Octagon director Prashant Singh says sponsorship of football, motor sports and golf have gained considerable ground in India. “It is because they have a quantity of followers or a quality of followers that brands are interested.” Each of these sports, he says, makes it viable for organisers and rights-holders to tap into and monetise.
Singh says it is important to remember that the F1 craze, for example, was not born overnight. “India could not have hosted a popular and successful F1 race a decade ago — we did not have enough audiences and, consequently, enough investments from brands chasing the audiences.”
Companies indeed want the biggest bang for their bucks. No executive would want to take his eyes off the bottom line though sports programmes are seen as prestigious sales tools. If more companies are game for football, it is with good reason. The Nielsen Company estimated that 81% of Indians would watch the live telecast of the football world cup in 2010.
Harish Krishnamachar, country head of sports management firm World Sport Group India, says he now sees companies seeking a connect with consumers in terms of popularity and identifying with a specific sport. There are some that take a long-term perspective too, he says.
Experts say Indian companies are borrowing a page from the rulebook of foreign counterparts here. Sponsoring a marquee event costs a bomb — the UEFA Champions League, the club championship of European football, costs e150 million to sponsor for three years while it takes as much as $70 million to promote a F1 team for a season. But the advantages are palpable. Sponsoring the Champions League gives Dutch brewer Heineken exposure to a huge audience that guzzles beer.
Jan Tilman Schwab, the world’s leading football film historian and author of Lexicon of Football Films in German, says simply spoken, sponsorship must translate into financial gains. “Otherwise, it wouldn’t be done in capitalism.”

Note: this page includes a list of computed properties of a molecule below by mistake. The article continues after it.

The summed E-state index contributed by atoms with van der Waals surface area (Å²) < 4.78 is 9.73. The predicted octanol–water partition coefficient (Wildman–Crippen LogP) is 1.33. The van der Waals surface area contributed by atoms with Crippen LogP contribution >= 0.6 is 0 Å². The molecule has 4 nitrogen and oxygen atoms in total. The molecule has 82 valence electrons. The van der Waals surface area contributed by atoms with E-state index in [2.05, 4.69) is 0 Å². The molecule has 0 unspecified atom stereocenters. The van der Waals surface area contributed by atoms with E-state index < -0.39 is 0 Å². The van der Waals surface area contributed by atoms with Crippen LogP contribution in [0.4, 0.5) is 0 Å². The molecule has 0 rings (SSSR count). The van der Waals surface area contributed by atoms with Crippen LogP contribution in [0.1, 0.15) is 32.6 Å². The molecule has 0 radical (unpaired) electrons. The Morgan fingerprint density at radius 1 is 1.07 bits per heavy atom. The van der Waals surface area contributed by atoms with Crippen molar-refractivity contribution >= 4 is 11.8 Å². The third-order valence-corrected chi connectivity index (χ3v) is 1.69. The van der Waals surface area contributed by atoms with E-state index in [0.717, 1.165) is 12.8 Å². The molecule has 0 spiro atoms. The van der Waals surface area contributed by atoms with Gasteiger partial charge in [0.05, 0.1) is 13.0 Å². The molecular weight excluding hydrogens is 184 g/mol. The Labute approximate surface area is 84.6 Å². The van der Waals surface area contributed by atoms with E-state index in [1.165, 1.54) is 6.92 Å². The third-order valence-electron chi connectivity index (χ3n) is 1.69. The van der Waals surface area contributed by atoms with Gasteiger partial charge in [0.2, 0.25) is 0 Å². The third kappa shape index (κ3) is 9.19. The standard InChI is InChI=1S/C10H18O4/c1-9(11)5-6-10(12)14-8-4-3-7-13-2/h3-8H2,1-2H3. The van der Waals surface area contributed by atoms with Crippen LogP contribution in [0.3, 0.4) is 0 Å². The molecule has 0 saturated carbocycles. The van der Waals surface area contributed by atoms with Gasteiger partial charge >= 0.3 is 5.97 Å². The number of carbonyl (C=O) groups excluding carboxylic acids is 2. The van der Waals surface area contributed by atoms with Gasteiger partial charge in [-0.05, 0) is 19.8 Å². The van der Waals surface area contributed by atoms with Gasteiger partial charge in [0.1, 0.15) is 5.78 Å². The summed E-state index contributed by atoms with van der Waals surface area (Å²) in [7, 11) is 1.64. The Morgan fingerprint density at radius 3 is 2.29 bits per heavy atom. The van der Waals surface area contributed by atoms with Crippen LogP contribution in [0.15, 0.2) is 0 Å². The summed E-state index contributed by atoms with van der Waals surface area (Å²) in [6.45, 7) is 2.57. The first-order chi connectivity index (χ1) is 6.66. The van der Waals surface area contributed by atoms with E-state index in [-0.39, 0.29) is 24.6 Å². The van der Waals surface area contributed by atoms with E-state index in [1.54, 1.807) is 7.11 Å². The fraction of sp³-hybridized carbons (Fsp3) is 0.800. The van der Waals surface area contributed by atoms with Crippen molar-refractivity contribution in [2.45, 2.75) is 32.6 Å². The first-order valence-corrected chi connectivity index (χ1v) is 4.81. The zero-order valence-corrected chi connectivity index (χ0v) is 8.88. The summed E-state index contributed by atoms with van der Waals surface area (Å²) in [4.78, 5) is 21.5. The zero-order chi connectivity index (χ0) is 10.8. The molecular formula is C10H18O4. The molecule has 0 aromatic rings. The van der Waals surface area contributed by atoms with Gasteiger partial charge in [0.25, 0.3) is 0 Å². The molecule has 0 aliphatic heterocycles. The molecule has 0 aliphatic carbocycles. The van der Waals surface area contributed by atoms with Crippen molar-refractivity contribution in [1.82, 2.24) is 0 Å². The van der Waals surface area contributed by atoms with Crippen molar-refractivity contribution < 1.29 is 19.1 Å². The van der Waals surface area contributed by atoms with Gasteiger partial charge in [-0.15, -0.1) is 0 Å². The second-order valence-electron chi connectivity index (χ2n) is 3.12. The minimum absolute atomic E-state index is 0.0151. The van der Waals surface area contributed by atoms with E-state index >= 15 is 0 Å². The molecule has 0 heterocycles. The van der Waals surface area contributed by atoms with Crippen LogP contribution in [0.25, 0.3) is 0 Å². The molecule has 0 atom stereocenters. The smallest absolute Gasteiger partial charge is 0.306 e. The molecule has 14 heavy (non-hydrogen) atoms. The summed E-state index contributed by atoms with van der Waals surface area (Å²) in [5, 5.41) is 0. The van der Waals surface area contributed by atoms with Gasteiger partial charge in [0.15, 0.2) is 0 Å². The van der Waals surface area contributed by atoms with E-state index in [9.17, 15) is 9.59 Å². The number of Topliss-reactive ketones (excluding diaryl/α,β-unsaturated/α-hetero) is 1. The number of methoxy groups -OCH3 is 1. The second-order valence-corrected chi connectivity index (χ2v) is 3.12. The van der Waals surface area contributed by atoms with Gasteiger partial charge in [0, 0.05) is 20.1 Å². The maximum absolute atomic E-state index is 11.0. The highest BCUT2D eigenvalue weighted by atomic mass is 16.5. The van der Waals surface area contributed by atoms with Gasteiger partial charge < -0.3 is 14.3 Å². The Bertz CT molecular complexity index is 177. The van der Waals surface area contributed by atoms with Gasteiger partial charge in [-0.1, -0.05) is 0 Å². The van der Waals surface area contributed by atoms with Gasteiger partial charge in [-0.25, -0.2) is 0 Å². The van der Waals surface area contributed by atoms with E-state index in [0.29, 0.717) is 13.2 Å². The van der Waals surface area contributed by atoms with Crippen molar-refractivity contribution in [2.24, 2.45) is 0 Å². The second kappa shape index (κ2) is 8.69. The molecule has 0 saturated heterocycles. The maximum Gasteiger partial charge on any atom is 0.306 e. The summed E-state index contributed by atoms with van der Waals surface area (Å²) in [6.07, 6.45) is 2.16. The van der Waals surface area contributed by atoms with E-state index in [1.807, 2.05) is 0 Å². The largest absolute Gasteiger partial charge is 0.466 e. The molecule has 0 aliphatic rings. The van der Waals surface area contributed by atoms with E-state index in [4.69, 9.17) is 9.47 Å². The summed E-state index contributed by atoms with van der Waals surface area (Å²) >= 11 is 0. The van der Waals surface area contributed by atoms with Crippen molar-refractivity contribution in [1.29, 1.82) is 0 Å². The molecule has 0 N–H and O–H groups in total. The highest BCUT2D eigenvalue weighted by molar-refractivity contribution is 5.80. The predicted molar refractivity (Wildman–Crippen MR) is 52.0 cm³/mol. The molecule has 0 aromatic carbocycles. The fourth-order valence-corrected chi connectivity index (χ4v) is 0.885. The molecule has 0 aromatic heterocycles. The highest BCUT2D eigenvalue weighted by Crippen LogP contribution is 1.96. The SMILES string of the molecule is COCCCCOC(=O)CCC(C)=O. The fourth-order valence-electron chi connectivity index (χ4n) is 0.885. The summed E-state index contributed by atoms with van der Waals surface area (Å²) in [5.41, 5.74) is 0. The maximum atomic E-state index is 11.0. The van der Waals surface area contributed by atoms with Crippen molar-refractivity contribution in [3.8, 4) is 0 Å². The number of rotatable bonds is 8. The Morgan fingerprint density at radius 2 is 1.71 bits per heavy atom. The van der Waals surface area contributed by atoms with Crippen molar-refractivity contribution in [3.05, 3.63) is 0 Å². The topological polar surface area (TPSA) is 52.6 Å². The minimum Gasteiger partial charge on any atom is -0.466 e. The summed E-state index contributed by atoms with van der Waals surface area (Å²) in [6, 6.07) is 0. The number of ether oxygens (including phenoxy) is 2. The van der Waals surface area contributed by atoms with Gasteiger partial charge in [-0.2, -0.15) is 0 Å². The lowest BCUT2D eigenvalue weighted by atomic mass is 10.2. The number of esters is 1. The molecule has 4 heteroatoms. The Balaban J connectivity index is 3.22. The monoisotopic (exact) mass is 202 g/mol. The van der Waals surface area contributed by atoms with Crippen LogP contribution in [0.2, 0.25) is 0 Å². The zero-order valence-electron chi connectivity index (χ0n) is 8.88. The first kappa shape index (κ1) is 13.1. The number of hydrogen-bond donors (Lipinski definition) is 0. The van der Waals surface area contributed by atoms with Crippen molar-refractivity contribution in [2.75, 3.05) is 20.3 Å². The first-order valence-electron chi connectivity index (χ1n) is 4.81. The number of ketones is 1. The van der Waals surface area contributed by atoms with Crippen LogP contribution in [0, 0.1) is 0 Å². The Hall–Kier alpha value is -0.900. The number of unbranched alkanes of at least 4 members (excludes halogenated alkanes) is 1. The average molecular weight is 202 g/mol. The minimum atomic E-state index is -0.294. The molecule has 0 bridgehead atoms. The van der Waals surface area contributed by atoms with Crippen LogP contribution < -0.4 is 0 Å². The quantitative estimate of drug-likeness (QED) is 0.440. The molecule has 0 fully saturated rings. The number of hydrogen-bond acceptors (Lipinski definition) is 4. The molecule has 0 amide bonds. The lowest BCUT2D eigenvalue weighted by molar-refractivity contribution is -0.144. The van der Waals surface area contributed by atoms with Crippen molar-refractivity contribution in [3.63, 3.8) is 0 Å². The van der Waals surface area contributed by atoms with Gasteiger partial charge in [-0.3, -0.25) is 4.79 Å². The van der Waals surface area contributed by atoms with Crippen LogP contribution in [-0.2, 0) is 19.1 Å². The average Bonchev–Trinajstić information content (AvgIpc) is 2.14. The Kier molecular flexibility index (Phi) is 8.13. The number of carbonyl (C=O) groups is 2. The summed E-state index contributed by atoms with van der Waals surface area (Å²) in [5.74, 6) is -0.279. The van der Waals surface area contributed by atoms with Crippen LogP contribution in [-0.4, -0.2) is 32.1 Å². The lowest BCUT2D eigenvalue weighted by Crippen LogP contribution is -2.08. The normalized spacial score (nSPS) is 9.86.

Gains or not, companies in India find it worth their while to sponsor sports for different reasons. Arvind Saxena, sales and marketing director of Hyundai Motor, says his company’s sponsorship initiatives are directed to establish an emotional connect with cricket-loving Indian customers.
This strategy finds resonance with some experts. RNCOS’ Maheshwari says sponsorship is considered the most emotional of all communication media. No other medium boasts the emotional attachment that consumers have with sporting events, he says. Sahara is a household name in India thanks to cricket, he says.
Some companies leverage sponsorship to reach an audience. Bharat Bambawale, director, global brand, Bharti Airtel, says, “What could be a better way of engaging with a target group than sports?”
For others, sports are a launchpad for brand visibility. Gold financier Muthoot Finance, long known as a Kerala group, introduced north India to five-minute gold loans after it became principal sponsor of Indian Premier League team Delhi Daredevils.
Muthoot chief marketing officer Avinav Choubey says
has given Muthoot a pan-India reach. “We are now a national brand with about 3,700 branches.”
Sponsorship also buffets advertising costs. Advertising during marquee sporting events is pricey. Choubey says a 10-second advertisement slot on TV during the IPL costs Rs 5.5 lakh. “This year, I hear it is Rs 6.6 lakh.”
Source: Sports Marketing Frontiers
By virtue of sponsoring the Daredevils, the Muthoot logo is displayed on T-shirts for nearly three hours, the duration of a T20 match. Muthoot also has exclusive stadium rights besides permission to feature players in commercials.
Advertising agency JWT’s CEO Colvyn Harris believes sponsorship trumps advertising. Sponsoring a player, team or event gives a company greater brand visibility, he says, adding that news channels pick up the footage of players, which is shown through the years.
Still, the sports sponsorship market in India at $400 million is not a patch on the total advertising revenue of $2.41 billion recorded last year. That could radically change when companies realise the full potential of sports, say experts. Already, companies are using sports to build business, especially in golf events where they woo fans who turn out to be potential clients.